Caring for Minnesota's wildlife

The Wildlife Rehabilitation Center of Minnesota provides
quality medical care and rehabilitation for all injured,
sick and orphaned wild animals, and shares its knowledge
with the people who care about them.


Open every day of the year!








Welcome to the Wildlife Rehabilitation Center

So You've Found an Animal That Needs Help, Maybe - We're here for You!


It's that time of year: You're finding all sorts of animals in odd situations. Young birds sitting under your car. Raccoons hanging out on your deck - in the middle of the day. What's normal? Good question! Here are some tips.


Fledgling birds are hopping around! Many species of birds go through a period where they live on the ground before they can fly. We know it's stressful to find a young, flightless bird in your yard, or seeking shelter under your car, but it's a very important life stage. They're learning how to find food, how to seek out shelter from the sun and rain, and how to evade predators. They should be flying in 7-10 days. Leave them in that general area (you can shoo them out from under your car) so the parents can keep track of them. If the bird is lying on its side, keeps losing its balance or is dragging a wing or leg bring it in - no need to call us first. Note that some birds, like swallows, woodpeckers, nuthatches, chickadees, do not go through a fledgling stage. These birds should not be flightless on the ground. If you find one, bring it in.


Raccoons are exploring and probably using your deck and yard as a playground. Perfectly normal. Annoying, maybe, but it's what juvenile raccoons do. Leave them alone and if you don't want them making your deck their own personal resort, haze them by banging pots while rushing at them, or even squirt them with your garden hose. It's not going to hurt them but it will teach them to not hang out with humans. Do not feed them. We know they're really cute but they'll quickly come to associate you with food and trust us, a couple months from now you won't be happy with that situation. Don't worry about them being out in the daylight. Their internal clocks will catch up with mom's nocturnal clock in a few weeks. If you find a raccoon that is lethargic, doesn't seem aware of its surroundings or is curled up in a ball in the middle of your yard or covered in flies please call us before bringing it in.


Grey squirrels are having their second litters! If you find a small, newborn pink squirrel on the ground please check it over carefully for any punctures, wounds or bruising. If you find any of these, or if it is covered in flies or ants, bring it in - no need to call first. If it looks okay we'd like you to leave it where it is in the hopes that mom will come for it. At this tiny stage they need mom's milk. Leave it for 4-5 hours and if she's not returned, go ahead and bring it to us. If this happens in the evening, bring it inside once it's dark (mom won't come after dark). Keep it in a shoebox with a soft cloth (old t-shirt, dish towel, etc) on a heating pad set to low. Bring it to us in the morning. Do not feed it - we worry about young animals aspirating.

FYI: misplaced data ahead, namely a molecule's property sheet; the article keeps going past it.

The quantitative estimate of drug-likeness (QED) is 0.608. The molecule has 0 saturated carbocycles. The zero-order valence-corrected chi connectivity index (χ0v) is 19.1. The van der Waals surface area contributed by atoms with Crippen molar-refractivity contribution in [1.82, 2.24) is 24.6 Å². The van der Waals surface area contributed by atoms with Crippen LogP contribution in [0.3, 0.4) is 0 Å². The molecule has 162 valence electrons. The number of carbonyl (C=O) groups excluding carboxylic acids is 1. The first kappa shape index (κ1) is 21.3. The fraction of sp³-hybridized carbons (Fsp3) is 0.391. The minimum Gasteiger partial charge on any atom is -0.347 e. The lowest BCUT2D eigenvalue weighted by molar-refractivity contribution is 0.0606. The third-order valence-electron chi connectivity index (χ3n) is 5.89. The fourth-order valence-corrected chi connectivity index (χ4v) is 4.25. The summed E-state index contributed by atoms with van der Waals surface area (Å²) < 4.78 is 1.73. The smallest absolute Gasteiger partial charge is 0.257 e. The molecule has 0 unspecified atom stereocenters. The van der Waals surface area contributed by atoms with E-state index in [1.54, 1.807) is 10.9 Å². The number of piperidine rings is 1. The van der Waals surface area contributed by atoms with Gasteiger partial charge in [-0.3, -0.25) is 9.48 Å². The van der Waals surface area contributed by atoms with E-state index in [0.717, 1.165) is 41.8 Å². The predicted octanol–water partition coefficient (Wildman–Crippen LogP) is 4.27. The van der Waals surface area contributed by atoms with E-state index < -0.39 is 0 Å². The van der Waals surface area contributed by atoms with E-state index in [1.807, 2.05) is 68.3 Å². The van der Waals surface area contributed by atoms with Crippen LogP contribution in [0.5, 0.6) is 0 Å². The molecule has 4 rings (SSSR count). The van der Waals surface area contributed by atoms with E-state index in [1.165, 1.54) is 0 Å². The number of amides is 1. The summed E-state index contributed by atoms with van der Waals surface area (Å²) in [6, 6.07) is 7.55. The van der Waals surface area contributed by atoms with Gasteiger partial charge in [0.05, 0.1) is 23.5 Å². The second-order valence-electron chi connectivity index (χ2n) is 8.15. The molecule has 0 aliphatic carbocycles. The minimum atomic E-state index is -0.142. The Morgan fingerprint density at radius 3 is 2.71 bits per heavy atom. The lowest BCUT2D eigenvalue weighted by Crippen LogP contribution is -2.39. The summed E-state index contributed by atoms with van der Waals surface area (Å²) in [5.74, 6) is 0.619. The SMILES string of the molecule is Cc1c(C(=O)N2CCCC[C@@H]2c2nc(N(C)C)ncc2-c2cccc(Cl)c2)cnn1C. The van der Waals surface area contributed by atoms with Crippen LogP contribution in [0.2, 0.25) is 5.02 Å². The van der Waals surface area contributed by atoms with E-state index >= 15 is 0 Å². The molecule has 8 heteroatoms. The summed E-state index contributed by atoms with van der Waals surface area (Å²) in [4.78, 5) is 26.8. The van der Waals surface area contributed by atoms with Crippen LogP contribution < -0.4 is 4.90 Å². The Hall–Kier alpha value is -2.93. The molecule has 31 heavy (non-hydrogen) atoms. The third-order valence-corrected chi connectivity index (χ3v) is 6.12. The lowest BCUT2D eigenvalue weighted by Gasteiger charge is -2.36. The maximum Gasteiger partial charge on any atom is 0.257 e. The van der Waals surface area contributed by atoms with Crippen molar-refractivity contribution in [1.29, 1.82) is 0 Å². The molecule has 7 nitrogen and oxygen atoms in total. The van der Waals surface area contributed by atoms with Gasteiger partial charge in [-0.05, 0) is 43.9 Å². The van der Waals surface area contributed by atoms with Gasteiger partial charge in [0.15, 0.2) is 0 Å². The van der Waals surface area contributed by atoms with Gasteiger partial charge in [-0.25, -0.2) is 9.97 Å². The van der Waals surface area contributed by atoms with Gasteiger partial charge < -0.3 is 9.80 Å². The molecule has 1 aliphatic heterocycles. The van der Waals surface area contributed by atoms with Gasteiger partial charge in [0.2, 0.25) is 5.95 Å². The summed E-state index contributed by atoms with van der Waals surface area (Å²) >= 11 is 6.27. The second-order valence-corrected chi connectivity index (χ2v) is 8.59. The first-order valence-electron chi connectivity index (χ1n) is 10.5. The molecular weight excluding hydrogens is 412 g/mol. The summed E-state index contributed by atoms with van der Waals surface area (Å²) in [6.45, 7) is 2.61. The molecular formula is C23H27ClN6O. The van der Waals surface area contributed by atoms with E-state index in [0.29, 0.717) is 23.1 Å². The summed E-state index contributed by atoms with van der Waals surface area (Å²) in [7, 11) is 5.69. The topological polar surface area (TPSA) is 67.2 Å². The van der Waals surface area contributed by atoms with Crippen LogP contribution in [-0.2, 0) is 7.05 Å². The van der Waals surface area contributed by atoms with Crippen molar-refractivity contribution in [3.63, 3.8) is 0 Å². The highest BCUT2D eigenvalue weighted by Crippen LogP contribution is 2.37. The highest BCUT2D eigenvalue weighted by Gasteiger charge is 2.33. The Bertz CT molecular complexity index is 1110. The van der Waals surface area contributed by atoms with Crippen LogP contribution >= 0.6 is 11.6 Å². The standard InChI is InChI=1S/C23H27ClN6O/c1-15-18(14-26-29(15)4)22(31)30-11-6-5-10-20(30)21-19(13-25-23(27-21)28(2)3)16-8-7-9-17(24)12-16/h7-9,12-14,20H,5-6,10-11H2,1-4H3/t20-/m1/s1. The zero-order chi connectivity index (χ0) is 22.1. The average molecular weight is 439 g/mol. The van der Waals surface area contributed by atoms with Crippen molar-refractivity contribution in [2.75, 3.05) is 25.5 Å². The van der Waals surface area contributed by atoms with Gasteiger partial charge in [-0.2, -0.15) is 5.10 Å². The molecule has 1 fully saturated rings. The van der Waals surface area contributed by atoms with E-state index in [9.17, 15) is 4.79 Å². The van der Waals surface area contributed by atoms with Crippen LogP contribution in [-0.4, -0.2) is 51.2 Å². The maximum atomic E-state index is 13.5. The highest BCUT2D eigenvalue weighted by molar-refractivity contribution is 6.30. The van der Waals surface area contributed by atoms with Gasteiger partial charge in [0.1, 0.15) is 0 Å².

Obviously, an injured animal (bleeding, dragging a wing, unable to hold its head correctly, lethargic/not moving) can come right in - no need to call first. Otherwise give us a call (651-486-9453) and we'll help you figure out what's best. If you leave a message please be sure to speak clearly and leave a number we can reach you at (and make sure that number has an active voicemail box). We'll call you back as soon as we're able!



Following up on an animal you brought to us? Drop us a note ( with the person's name who admitted it, the approximate date and the species. We'll get back to you within a few days!



Here's our 2016 Gala recap. Thank you to everyone who sponsored and attended our annual fundraiser!





Learn more about how we provide medical care in our Case Studies.



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The Wildlife Rehabilitation Center of Minnesota (WRC) in Roseville, Minn., is a nonprofit, donor-supported organization. The WRC was established in response to the increased need for medical care of injured, ill and orphaned wildlife. With a medical staff of 8, the Center is one of the largest and busiest wildlife medical centers in the nation. More than 600 volunteers care for, rehabilitate and release the wildlife that they've worked with. The WRC treats more than 9,000 wild animals every year, representing more than 185 different species.


We cannot give tours since we do not keep any animals for educational use. We do have an open house every winter, usually in February. Watch our Facebook page or register for our emails to keep up to date with WRC.


Learn more about our staff and Board of Directors.

WRC Critter Ticker

Recently admitted to WRC...

  • 2016-09-25

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